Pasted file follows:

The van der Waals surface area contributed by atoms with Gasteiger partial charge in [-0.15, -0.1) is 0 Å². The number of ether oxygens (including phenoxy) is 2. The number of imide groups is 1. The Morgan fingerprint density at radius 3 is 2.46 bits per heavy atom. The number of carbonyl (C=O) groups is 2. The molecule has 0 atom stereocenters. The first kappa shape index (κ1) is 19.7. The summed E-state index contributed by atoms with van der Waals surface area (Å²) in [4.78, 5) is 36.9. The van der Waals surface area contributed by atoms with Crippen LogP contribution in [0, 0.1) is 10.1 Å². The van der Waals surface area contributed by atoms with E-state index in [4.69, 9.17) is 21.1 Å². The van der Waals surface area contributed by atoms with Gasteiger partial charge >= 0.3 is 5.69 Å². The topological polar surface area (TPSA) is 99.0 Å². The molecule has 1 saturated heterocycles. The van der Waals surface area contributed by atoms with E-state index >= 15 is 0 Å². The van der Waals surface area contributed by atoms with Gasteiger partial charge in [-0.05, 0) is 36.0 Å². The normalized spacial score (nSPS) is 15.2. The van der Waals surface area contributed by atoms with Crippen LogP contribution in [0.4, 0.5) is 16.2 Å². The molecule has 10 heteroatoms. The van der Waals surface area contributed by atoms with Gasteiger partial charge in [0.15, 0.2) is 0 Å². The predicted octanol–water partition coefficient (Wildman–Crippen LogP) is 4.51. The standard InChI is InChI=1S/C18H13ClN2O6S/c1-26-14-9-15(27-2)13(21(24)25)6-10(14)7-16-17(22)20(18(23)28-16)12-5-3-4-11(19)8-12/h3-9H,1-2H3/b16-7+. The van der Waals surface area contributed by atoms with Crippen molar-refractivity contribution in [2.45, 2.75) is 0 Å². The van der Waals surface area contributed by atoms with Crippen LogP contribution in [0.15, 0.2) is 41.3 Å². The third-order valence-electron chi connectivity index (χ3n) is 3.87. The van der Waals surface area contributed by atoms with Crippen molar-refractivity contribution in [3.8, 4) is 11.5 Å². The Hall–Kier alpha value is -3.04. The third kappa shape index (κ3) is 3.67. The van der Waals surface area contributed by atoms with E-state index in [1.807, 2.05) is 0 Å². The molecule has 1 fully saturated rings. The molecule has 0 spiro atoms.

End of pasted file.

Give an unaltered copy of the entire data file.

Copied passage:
The van der Waals surface area contributed by atoms with Gasteiger partial charge in [-0.15, -0.1) is 0 Å². The number of ether oxygens (including phenoxy) is 2. The number of imide groups is 1. The Morgan fingerprint density at radius 3 is 2.46 bits per heavy atom. The number of carbonyl (C=O) groups is 2. The molecule has 0 atom stereocenters. The first kappa shape index (κ1) is 19.7. The summed E-state index contributed by atoms with van der Waals surface area (Å²) in [4.78, 5) is 36.9. The van der Waals surface area contributed by atoms with Crippen LogP contribution in [0, 0.1) is 10.1 Å². The van der Waals surface area contributed by atoms with E-state index in [4.69, 9.17) is 21.1 Å². The van der Waals surface area contributed by atoms with Gasteiger partial charge >= 0.3 is 5.69 Å². The topological polar surface area (TPSA) is 99.0 Å². The molecule has 1 saturated heterocycles. The van der Waals surface area contributed by atoms with E-state index >= 15 is 0 Å². The van der Waals surface area contributed by atoms with Gasteiger partial charge in [-0.05, 0) is 36.0 Å². The normalized spacial score (nSPS) is 15.2. The van der Waals surface area contributed by atoms with Crippen LogP contribution in [0.4, 0.5) is 16.2 Å². The molecule has 10 heteroatoms. The van der Waals surface area contributed by atoms with Gasteiger partial charge in [0.15, 0.2) is 0 Å². The predicted octanol–water partition coefficient (Wildman–Crippen LogP) is 4.51. The standard InChI is InChI=1S/C18H13ClN2O6S/c1-26-14-9-15(27-2)13(21(24)25)6-10(14)7-16-17(22)20(18(23)28-16)12-5-3-4-11(19)8-12/h3-9H,1-2H3/b16-7+. The van der Waals surface area contributed by atoms with Crippen molar-refractivity contribution in [2.45, 2.75) is 0 Å². The van der Waals surface area contributed by atoms with Crippen LogP contribution in [0.15, 0.2) is 41.3 Å². The third-order valence-electron chi connectivity index (χ3n) is 3.87. The van der Waals surface area contributed by atoms with Crippen molar-refractivity contribution in [3.8, 4) is 11.5 Å². The Hall–Kier alpha value is -3.04. The third kappa shape index (κ3) is 3.67. The van der Waals surface area contributed by atoms with E-state index in [1.807, 2.05) is 0 Å². The molecule has 1 fully saturated rings. The molecule has 0 spiro atoms.